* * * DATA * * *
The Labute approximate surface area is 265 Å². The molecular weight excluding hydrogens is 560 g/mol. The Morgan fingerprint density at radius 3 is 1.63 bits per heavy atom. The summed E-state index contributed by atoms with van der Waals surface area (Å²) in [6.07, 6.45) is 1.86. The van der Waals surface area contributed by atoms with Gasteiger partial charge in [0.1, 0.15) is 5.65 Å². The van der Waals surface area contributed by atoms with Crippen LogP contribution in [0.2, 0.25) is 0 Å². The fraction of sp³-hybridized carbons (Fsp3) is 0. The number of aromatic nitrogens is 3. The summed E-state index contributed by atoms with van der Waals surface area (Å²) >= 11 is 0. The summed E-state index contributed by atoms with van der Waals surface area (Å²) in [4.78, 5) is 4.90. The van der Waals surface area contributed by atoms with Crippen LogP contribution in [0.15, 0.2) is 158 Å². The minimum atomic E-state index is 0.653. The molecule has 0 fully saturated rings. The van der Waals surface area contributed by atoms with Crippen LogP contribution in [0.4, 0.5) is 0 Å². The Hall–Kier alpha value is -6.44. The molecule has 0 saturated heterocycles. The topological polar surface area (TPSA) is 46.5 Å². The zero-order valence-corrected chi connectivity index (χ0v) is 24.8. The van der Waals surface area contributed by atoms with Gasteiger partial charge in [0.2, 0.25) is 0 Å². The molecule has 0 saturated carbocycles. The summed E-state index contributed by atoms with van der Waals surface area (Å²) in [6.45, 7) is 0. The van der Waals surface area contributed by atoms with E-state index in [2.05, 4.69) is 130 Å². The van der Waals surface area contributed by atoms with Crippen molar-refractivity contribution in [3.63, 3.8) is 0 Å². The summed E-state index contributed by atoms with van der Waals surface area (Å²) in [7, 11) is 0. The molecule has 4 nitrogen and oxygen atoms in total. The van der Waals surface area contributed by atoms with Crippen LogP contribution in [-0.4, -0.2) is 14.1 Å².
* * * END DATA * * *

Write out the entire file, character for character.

The Labute approximate surface area is 265 Å². The molecular weight excluding hydrogens is 560 g/mol. The Morgan fingerprint density at radius 3 is 1.63 bits per heavy atom. The summed E-state index contributed by atoms with van der Waals surface area (Å²) in [6.07, 6.45) is 1.86. The van der Waals surface area contributed by atoms with Gasteiger partial charge in [0.1, 0.15) is 5.65 Å². The van der Waals surface area contributed by atoms with Crippen LogP contribution in [0.2, 0.25) is 0 Å². The fraction of sp³-hybridized carbons (Fsp3) is 0. The number of aromatic nitrogens is 3. The summed E-state index contributed by atoms with van der Waals surface area (Å²) >= 11 is 0. The summed E-state index contributed by atoms with van der Waals surface area (Å²) in [4.78, 5) is 4.90. The van der Waals surface area contributed by atoms with Crippen LogP contribution in [0.15, 0.2) is 158 Å². The minimum atomic E-state index is 0.653. The molecule has 0 fully saturated rings. The van der Waals surface area contributed by atoms with Crippen LogP contribution in [0.4, 0.5) is 0 Å². The Hall–Kier alpha value is -6.44. The molecule has 0 saturated heterocycles. The topological polar surface area (TPSA) is 46.5 Å². The zero-order valence-corrected chi connectivity index (χ0v) is 24.8. The van der Waals surface area contributed by atoms with Gasteiger partial charge in [0.2, 0.25) is 0 Å². The molecule has 0 saturated carbocycles. The summed E-state index contributed by atoms with van der Waals surface area (Å²) in [6.45, 7) is 0. The van der Waals surface area contributed by atoms with E-state index in [2.05, 4.69) is 130 Å². The van der Waals surface area contributed by atoms with Crippen molar-refractivity contribution in [3.63, 3.8) is 0 Å². The summed E-state index contributed by atoms with van der Waals surface area (Å²) in [7, 11) is 0. The molecule has 4 nitrogen and oxygen atoms in total. The van der Waals surface area contributed by atoms with Crippen LogP contribution in [-0.4, -0.2) is 14.1 Å².